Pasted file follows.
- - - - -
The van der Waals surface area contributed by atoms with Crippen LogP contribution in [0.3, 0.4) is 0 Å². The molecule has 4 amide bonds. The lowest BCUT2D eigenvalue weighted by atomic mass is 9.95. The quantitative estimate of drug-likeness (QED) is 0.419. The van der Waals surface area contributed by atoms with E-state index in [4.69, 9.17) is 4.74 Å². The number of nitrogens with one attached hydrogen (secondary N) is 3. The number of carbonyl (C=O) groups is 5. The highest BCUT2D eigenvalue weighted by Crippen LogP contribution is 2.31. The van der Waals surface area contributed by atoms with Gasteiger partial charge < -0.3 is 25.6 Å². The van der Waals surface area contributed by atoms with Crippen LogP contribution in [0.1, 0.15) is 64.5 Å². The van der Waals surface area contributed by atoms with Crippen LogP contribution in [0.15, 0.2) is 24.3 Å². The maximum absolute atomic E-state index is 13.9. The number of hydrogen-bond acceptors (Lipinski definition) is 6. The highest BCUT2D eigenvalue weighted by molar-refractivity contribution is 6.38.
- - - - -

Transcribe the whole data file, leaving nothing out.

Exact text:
The van der Waals surface area contributed by atoms with Crippen LogP contribution in [0.3, 0.4) is 0 Å². The molecule has 4 amide bonds. The lowest BCUT2D eigenvalue weighted by atomic mass is 9.95. The quantitative estimate of drug-likeness (QED) is 0.419. The van der Waals surface area contributed by atoms with E-state index in [4.69, 9.17) is 4.74 Å². The number of nitrogens with one attached hydrogen (secondary N) is 3. The number of carbonyl (C=O) groups is 5. The highest BCUT2D eigenvalue weighted by Crippen LogP contribution is 2.31. The van der Waals surface area contributed by atoms with Gasteiger partial charge < -0.3 is 25.6 Å². The van der Waals surface area contributed by atoms with Crippen LogP contribution in [0.1, 0.15) is 64.5 Å². The van der Waals surface area contributed by atoms with Crippen LogP contribution in [0.15, 0.2) is 24.3 Å². The maximum absolute atomic E-state index is 13.9. The number of hydrogen-bond acceptors (Lipinski definition) is 6. The highest BCUT2D eigenvalue weighted by molar-refractivity contribution is 6.38.